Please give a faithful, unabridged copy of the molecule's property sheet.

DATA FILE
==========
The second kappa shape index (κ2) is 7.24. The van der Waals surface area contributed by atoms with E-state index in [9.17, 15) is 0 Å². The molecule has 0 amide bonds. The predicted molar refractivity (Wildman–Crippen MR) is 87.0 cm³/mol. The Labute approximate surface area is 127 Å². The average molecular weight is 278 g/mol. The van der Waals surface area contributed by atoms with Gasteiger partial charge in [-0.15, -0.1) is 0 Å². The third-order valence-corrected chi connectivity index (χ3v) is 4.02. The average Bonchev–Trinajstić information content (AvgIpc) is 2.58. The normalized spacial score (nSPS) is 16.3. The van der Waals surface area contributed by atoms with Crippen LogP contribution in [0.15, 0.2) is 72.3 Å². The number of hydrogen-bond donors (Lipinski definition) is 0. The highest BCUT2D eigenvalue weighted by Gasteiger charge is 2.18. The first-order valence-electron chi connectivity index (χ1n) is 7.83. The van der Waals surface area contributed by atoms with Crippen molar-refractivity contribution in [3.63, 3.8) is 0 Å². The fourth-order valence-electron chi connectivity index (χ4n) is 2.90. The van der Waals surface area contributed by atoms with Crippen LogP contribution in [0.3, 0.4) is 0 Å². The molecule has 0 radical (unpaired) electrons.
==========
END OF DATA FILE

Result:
The second kappa shape index (κ2) is 7.24. The van der Waals surface area contributed by atoms with E-state index in [9.17, 15) is 0 Å². The molecule has 0 amide bonds. The predicted molar refractivity (Wildman–Crippen MR) is 87.0 cm³/mol. The Labute approximate surface area is 127 Å². The average molecular weight is 278 g/mol. The van der Waals surface area contributed by atoms with Gasteiger partial charge in [-0.15, -0.1) is 0 Å². The third-order valence-corrected chi connectivity index (χ3v) is 4.02. The average Bonchev–Trinajstić information content (AvgIpc) is 2.58. The normalized spacial score (nSPS) is 16.3. The van der Waals surface area contributed by atoms with Crippen LogP contribution in [0.15, 0.2) is 72.3 Å². The number of hydrogen-bond donors (Lipinski definition) is 0. The highest BCUT2D eigenvalue weighted by Gasteiger charge is 2.18. The first-order valence-electron chi connectivity index (χ1n) is 7.83. The van der Waals surface area contributed by atoms with Crippen molar-refractivity contribution in [3.63, 3.8) is 0 Å². The fourth-order valence-electron chi connectivity index (χ4n) is 2.90. The van der Waals surface area contributed by atoms with Crippen LogP contribution in [0.3, 0.4) is 0 Å². The molecule has 0 radical (unpaired) electrons.